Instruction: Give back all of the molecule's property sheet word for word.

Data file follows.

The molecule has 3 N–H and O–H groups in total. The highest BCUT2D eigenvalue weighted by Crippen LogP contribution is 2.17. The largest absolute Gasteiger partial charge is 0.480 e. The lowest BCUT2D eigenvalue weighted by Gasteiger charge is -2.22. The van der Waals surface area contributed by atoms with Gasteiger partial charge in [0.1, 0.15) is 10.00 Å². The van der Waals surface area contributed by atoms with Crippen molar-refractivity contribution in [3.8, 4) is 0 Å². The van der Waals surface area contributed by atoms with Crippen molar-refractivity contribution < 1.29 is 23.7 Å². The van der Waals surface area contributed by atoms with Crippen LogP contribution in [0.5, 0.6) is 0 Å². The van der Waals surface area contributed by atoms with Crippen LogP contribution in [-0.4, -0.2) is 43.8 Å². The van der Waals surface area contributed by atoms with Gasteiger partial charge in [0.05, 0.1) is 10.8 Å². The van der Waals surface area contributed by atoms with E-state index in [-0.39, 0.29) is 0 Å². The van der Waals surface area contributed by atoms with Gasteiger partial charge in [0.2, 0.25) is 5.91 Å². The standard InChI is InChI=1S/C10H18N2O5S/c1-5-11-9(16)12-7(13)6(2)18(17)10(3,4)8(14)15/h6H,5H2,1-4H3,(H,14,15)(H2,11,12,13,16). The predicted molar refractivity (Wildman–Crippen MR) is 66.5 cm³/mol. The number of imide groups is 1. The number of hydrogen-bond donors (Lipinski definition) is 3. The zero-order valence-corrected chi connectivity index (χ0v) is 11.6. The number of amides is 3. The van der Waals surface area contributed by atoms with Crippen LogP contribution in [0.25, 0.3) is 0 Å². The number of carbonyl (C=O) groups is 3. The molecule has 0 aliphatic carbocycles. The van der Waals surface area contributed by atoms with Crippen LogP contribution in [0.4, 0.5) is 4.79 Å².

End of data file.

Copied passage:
The molecule has 3 N–H and O–H groups in total. The highest BCUT2D eigenvalue weighted by Crippen LogP contribution is 2.17. The largest absolute Gasteiger partial charge is 0.480 e. The lowest BCUT2D eigenvalue weighted by Gasteiger charge is -2.22. The van der Waals surface area contributed by atoms with Gasteiger partial charge in [0.1, 0.15) is 10.00 Å². The van der Waals surface area contributed by atoms with Crippen molar-refractivity contribution in [3.8, 4) is 0 Å². The van der Waals surface area contributed by atoms with Crippen molar-refractivity contribution < 1.29 is 23.7 Å². The van der Waals surface area contributed by atoms with Crippen LogP contribution in [0.5, 0.6) is 0 Å². The van der Waals surface area contributed by atoms with Crippen LogP contribution in [-0.4, -0.2) is 43.8 Å². The van der Waals surface area contributed by atoms with Gasteiger partial charge in [0.05, 0.1) is 10.8 Å². The van der Waals surface area contributed by atoms with E-state index in [-0.39, 0.29) is 0 Å². The van der Waals surface area contributed by atoms with Gasteiger partial charge in [0.2, 0.25) is 5.91 Å². The standard InChI is InChI=1S/C10H18N2O5S/c1-5-11-9(16)12-7(13)6(2)18(17)10(3,4)8(14)15/h6H,5H2,1-4H3,(H,14,15)(H2,11,12,13,16). The predicted molar refractivity (Wildman–Crippen MR) is 66.5 cm³/mol. The number of imide groups is 1. The number of hydrogen-bond donors (Lipinski definition) is 3. The zero-order valence-corrected chi connectivity index (χ0v) is 11.6. The number of amides is 3. The van der Waals surface area contributed by atoms with Crippen LogP contribution in [0.25, 0.3) is 0 Å². The number of carbonyl (C=O) groups is 3. The molecule has 0 aliphatic carbocycles. The van der Waals surface area contributed by atoms with Crippen LogP contribution in [0.4, 0.5) is 4.79 Å².